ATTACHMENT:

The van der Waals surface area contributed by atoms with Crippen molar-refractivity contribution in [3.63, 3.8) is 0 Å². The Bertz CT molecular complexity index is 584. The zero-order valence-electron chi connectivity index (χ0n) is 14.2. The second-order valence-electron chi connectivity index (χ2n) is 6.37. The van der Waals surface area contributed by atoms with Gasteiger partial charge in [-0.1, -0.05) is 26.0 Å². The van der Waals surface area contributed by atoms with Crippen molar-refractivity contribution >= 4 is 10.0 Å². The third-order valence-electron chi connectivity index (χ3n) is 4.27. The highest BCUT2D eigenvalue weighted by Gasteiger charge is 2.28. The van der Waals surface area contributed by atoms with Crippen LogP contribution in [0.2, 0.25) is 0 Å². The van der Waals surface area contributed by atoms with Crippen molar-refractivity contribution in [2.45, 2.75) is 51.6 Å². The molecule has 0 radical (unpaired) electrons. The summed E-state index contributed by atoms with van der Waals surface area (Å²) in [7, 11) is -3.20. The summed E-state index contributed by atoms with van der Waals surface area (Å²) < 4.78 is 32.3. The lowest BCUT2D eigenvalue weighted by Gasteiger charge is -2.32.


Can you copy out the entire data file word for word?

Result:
The van der Waals surface area contributed by atoms with Crippen molar-refractivity contribution in [3.63, 3.8) is 0 Å². The Bertz CT molecular complexity index is 584. The zero-order valence-electron chi connectivity index (χ0n) is 14.2. The second-order valence-electron chi connectivity index (χ2n) is 6.37. The van der Waals surface area contributed by atoms with Gasteiger partial charge in [-0.1, -0.05) is 26.0 Å². The van der Waals surface area contributed by atoms with Crippen molar-refractivity contribution >= 4 is 10.0 Å². The third-order valence-electron chi connectivity index (χ3n) is 4.27. The highest BCUT2D eigenvalue weighted by Gasteiger charge is 2.28. The van der Waals surface area contributed by atoms with Crippen LogP contribution in [0.2, 0.25) is 0 Å². The van der Waals surface area contributed by atoms with Crippen molar-refractivity contribution in [2.45, 2.75) is 51.6 Å². The molecule has 0 radical (unpaired) electrons. The summed E-state index contributed by atoms with van der Waals surface area (Å²) in [7, 11) is -3.20. The summed E-state index contributed by atoms with van der Waals surface area (Å²) < 4.78 is 32.3. The lowest BCUT2D eigenvalue weighted by Gasteiger charge is -2.32.